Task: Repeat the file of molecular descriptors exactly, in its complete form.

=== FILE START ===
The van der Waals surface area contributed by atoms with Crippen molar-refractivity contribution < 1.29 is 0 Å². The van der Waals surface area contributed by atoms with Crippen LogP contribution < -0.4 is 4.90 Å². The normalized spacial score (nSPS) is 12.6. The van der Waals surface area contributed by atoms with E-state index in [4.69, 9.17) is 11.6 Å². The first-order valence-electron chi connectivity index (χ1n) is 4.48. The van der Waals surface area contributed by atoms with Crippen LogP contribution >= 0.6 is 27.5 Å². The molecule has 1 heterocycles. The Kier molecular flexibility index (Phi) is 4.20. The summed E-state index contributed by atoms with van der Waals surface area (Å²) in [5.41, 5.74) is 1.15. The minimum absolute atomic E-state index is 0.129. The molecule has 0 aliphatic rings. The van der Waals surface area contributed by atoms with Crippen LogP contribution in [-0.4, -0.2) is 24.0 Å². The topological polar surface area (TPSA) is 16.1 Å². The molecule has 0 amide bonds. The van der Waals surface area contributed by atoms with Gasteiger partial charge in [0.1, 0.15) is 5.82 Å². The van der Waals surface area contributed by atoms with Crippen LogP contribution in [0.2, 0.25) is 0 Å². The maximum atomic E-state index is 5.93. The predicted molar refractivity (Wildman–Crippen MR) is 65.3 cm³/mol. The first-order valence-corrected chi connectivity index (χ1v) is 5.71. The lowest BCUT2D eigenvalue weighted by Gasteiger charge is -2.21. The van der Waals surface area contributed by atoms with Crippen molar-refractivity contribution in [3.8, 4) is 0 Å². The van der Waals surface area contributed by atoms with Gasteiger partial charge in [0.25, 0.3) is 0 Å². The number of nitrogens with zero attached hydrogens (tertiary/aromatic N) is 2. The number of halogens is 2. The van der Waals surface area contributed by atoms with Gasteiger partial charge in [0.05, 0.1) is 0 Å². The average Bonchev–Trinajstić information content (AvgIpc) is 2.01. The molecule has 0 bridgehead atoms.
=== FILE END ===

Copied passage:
The van der Waals surface area contributed by atoms with Crippen molar-refractivity contribution < 1.29 is 0 Å². The van der Waals surface area contributed by atoms with Crippen LogP contribution < -0.4 is 4.90 Å². The normalized spacial score (nSPS) is 12.6. The van der Waals surface area contributed by atoms with E-state index in [4.69, 9.17) is 11.6 Å². The first-order valence-electron chi connectivity index (χ1n) is 4.48. The van der Waals surface area contributed by atoms with Crippen LogP contribution >= 0.6 is 27.5 Å². The molecule has 1 heterocycles. The Kier molecular flexibility index (Phi) is 4.20. The summed E-state index contributed by atoms with van der Waals surface area (Å²) in [5.41, 5.74) is 1.15. The minimum absolute atomic E-state index is 0.129. The molecule has 0 aliphatic rings. The van der Waals surface area contributed by atoms with Crippen LogP contribution in [-0.4, -0.2) is 24.0 Å². The topological polar surface area (TPSA) is 16.1 Å². The molecule has 0 amide bonds. The van der Waals surface area contributed by atoms with Gasteiger partial charge in [0.1, 0.15) is 5.82 Å². The van der Waals surface area contributed by atoms with Crippen LogP contribution in [0.2, 0.25) is 0 Å². The maximum atomic E-state index is 5.93. The predicted molar refractivity (Wildman–Crippen MR) is 65.3 cm³/mol. The first-order valence-corrected chi connectivity index (χ1v) is 5.71. The lowest BCUT2D eigenvalue weighted by Gasteiger charge is -2.21. The van der Waals surface area contributed by atoms with Crippen molar-refractivity contribution in [3.8, 4) is 0 Å². The van der Waals surface area contributed by atoms with Gasteiger partial charge in [0.25, 0.3) is 0 Å². The number of nitrogens with zero attached hydrogens (tertiary/aromatic N) is 2. The number of halogens is 2. The van der Waals surface area contributed by atoms with Gasteiger partial charge in [0.05, 0.1) is 0 Å². The average Bonchev–Trinajstić information content (AvgIpc) is 2.01. The molecule has 0 bridgehead atoms.